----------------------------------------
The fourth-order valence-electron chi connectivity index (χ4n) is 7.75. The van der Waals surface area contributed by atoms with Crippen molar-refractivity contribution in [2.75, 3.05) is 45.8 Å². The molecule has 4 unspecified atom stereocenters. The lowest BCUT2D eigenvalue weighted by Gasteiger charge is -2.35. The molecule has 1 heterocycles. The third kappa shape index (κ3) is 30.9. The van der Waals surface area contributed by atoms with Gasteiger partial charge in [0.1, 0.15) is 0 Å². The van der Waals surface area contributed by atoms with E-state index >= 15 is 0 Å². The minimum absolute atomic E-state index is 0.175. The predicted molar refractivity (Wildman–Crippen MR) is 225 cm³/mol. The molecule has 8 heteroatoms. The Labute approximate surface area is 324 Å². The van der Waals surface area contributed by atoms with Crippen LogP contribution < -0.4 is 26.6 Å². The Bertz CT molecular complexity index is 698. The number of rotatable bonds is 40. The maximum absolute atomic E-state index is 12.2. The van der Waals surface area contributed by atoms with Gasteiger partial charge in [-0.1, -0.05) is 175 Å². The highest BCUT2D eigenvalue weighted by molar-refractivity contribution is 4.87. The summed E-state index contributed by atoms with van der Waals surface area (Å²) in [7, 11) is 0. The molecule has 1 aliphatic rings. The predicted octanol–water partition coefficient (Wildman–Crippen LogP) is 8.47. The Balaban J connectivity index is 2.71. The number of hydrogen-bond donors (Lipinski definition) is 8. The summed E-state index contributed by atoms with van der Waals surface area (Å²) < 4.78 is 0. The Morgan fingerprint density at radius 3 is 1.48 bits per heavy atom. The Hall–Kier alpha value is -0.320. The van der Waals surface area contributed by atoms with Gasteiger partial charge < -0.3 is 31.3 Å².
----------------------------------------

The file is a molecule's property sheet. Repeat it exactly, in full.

The fourth-order valence-electron chi connectivity index (χ4n) is 7.75. The van der Waals surface area contributed by atoms with Crippen molar-refractivity contribution in [2.75, 3.05) is 45.8 Å². The molecule has 4 unspecified atom stereocenters. The lowest BCUT2D eigenvalue weighted by Gasteiger charge is -2.35. The molecule has 1 heterocycles. The third kappa shape index (κ3) is 30.9. The van der Waals surface area contributed by atoms with Gasteiger partial charge in [0.1, 0.15) is 0 Å². The van der Waals surface area contributed by atoms with E-state index >= 15 is 0 Å². The minimum absolute atomic E-state index is 0.175. The predicted molar refractivity (Wildman–Crippen MR) is 225 cm³/mol. The molecule has 8 heteroatoms. The Labute approximate surface area is 324 Å². The van der Waals surface area contributed by atoms with Crippen LogP contribution < -0.4 is 26.6 Å². The Bertz CT molecular complexity index is 698. The number of rotatable bonds is 40. The maximum absolute atomic E-state index is 12.2. The van der Waals surface area contributed by atoms with Gasteiger partial charge in [-0.1, -0.05) is 175 Å². The highest BCUT2D eigenvalue weighted by molar-refractivity contribution is 4.87. The summed E-state index contributed by atoms with van der Waals surface area (Å²) in [7, 11) is 0. The molecule has 1 aliphatic rings. The predicted octanol–water partition coefficient (Wildman–Crippen LogP) is 8.47. The Balaban J connectivity index is 2.71. The number of hydrogen-bond donors (Lipinski definition) is 8. The summed E-state index contributed by atoms with van der Waals surface area (Å²) < 4.78 is 0. The Morgan fingerprint density at radius 3 is 1.48 bits per heavy atom. The Hall–Kier alpha value is -0.320. The van der Waals surface area contributed by atoms with Gasteiger partial charge < -0.3 is 31.3 Å².